On May 1st 2020, the Royal College of Paediatrics and Child Health of the United Kingdom designated this new clinical entity with the name of Paediatric Multisystem Inflammatory Syndrome (PMIS or PIMS) and proposed a case definition for a timely recognition.6 This consisted on: 1) a child with persistent fever, inflammation and evidence of single or multi-organ dysfunction (shock, cardiac, respiratory, renal, gastrointestinal or neurological disorder) with other findings, including partial or complete criteria for KD; 2) exclusion of any other microbial cause; 3) a SARS-CoV-2 PCR testing may be either positive or negative.

Following this definition, on May 14 the Centers for Disease Control and Prevention (CDC) modified the case definition and proposed naming it MIS-C.7 The next day, the WHO defines this clinical entity as Multisystem Inflammatory Syndrome (MIS) in children and adolescents with COVID-19.8 This primary case definition applies for children and adolescents aged 0 to 19 years of age fulfilling the criteria of fever ≥ 3 days

AND 2 of the following:

  • Rash or bilateral non-suppurative conjunctivitis or mucocutaneous inflammation (mouth, hands or feet)

  • Hypotension or shock

  • Findings of myocardial dysfunction, pericarditis, valvulitis, or coronary abnormalities (including echocardiographic findings or increased troponin/NT-proBNP levels)

  • Evidence of coagulopathy (by PT, PTT, elevated ddimers)

  • Acute gastrointestinal manifestations (diarrhea, vomiting, or abdominal pain)


Elevated inflammation markers such as erythrosedimentation rate (ESR), C-reactive protein, or procalcitonin


Absence of other microbial cause of inflammation, including bacterial sepsis, staphylococcal or streptococcal shock syndromes (STS)


Evidence of COVID-19 (RT-PCR, antigen test or positive serology), or likely contact with patients with COVID-19.

The first medical publication of the first pediatric cases came from England on May 6 2020, describing the first 8 patients with MIS.9 In this report, the authors describe an increase in the number of cases during a 10-day period in mid-April of hyperinflammatory shock, atypical KD, Kawasaki Disease Shock Syndrome (KDSS), and TSS. Unlike most children with KD, all of them were older than five years of age except for a 4-year-old. These patients had significant gastrointestinal symptoms, all progressed to refractory vasoplegic warm shock refractory to volume and required inotropic support. Among other echocardiographic findings, one patient had severe coronary dilation and another one pericoronary hyperechogenicity. All were treated with IVIG and antibiotics, and 7 of the 8 were discharged from the PICU between day four and six. A 14-year-old patient died of arrhythmia, refractory shock and a stroke. SARS-CoV2 was confirmed in two patients and in another four there was contact with positive family members.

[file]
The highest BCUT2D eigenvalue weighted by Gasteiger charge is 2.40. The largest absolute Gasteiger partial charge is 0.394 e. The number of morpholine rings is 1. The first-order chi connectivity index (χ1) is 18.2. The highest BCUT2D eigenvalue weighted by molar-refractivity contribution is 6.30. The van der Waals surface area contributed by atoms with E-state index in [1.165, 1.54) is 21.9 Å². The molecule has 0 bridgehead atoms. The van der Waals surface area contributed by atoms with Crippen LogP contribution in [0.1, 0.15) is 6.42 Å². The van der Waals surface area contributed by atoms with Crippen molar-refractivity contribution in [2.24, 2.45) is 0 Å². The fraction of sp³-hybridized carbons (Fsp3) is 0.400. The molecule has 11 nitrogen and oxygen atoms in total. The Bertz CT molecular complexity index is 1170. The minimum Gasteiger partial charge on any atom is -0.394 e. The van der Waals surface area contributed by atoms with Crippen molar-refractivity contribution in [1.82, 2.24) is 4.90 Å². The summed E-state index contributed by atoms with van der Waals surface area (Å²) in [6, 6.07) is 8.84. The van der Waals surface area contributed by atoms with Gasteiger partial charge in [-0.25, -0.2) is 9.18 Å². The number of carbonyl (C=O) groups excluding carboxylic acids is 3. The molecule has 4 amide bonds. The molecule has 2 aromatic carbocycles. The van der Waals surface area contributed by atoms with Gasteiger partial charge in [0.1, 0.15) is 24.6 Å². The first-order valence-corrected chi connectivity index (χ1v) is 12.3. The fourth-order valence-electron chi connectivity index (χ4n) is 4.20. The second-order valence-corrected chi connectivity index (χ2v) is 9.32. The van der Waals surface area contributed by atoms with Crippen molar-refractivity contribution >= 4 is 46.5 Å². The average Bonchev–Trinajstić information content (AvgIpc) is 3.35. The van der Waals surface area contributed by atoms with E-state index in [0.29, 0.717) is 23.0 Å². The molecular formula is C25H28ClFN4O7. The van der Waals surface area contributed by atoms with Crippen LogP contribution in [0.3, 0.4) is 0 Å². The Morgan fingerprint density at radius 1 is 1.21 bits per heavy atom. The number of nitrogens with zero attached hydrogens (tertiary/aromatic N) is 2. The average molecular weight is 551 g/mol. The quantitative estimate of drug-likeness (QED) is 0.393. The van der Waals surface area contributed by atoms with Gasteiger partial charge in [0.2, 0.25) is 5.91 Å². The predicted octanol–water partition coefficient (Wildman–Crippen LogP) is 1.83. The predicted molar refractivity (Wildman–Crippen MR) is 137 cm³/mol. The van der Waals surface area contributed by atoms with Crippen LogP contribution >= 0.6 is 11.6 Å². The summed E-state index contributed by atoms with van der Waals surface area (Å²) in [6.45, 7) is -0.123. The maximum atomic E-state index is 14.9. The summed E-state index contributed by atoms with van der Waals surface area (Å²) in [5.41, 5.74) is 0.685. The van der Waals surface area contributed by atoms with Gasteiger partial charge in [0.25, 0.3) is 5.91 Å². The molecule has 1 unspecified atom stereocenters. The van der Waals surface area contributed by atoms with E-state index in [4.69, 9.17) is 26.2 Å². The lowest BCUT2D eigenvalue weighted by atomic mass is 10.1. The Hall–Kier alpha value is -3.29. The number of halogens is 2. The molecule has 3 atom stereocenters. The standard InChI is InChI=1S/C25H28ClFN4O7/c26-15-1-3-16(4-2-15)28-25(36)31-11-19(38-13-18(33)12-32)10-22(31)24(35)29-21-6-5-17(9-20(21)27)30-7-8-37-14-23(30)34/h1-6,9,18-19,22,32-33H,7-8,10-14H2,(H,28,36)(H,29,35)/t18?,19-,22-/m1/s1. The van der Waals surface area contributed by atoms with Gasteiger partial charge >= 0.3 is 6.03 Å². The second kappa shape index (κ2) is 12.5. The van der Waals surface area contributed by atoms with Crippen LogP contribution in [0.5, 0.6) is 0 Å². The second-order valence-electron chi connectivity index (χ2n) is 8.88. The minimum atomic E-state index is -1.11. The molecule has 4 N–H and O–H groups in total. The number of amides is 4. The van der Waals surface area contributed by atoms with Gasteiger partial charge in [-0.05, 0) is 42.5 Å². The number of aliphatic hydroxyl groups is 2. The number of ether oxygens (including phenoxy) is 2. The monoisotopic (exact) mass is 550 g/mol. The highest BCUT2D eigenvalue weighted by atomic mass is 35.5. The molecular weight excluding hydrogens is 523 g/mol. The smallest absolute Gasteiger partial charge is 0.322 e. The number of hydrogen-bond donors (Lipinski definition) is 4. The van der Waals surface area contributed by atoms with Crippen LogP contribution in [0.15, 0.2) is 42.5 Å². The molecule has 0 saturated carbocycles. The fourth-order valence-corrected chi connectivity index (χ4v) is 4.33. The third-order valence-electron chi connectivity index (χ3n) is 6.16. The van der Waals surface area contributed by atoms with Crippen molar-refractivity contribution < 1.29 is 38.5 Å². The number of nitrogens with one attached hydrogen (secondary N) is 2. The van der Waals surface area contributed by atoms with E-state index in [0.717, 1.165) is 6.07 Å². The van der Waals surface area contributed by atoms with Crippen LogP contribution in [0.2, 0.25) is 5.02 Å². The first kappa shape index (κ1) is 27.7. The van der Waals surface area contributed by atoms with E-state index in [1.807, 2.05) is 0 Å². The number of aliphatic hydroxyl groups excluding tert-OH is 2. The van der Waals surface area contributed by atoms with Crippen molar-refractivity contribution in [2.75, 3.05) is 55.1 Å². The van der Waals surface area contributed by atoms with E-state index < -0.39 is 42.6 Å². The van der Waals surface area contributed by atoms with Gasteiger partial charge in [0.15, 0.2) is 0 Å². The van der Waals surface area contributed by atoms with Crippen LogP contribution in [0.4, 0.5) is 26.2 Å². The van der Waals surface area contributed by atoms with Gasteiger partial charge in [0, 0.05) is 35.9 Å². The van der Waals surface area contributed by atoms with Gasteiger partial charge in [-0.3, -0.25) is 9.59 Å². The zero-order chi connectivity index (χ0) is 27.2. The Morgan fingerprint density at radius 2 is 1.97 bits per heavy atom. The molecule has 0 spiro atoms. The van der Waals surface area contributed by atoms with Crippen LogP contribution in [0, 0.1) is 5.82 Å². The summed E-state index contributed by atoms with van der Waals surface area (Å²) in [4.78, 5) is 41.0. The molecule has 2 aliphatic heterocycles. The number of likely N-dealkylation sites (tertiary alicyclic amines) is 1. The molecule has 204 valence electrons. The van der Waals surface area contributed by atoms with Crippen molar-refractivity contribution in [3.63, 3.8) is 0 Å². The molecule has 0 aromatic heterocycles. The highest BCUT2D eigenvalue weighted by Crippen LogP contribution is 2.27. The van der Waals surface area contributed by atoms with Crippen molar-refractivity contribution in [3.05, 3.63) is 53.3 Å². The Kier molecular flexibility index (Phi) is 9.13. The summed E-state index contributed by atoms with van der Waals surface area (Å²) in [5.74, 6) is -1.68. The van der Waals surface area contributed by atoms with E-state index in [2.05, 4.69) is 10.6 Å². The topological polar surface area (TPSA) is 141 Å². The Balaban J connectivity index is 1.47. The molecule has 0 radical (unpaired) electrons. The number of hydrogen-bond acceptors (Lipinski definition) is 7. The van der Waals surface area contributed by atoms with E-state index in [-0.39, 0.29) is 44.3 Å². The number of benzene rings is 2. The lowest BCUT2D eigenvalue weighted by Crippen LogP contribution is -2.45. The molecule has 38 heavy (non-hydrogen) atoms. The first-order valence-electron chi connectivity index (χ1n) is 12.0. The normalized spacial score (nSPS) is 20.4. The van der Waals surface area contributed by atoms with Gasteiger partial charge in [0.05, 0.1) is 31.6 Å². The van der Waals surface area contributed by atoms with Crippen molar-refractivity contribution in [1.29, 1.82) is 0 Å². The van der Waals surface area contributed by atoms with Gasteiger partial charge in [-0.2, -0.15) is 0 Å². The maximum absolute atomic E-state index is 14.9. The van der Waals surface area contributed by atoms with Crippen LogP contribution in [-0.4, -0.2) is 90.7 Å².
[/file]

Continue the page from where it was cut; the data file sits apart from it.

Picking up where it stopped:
Italy's first publication about this new syndrome came from researchers at the General Hospital of Bergamo,10 in which the authors retrospectively compared two time periods of pediatric cases similar to KD (“Kawasaki-like”), from January 1rst 2015 to February 17th 2020, and from February 18th to April 20th 2020. In this second period, they documented 10 children with “Kawasaki-like” pictures and half of whom had a classical clinical presentation. This represented a 30-fold increase in the number of cases compared to the previous period. Comparatively, the ages of both groups were 3 (range 2-5) years versus 7.5 (range 3-5) years, and only one of the ten was under five years. In all patients, an increase in acute inflammation markers was common, but in all blood cultures were sterile. RT-PCR for SARS-CoV2 was positive in two of them, and an IgG positive was seen in 80%, compared to only 30% with positive IgM. The echocardiogram was abnormal in 6 (60%) of them, and 2 patients had coronary aneurysms greater than 4 mm. All patients were treated with IVIG, methylprednisolone as co-adjuvant therapy in eight of them, acetylsalicylic acid (ASA) in two, and inotropic in two.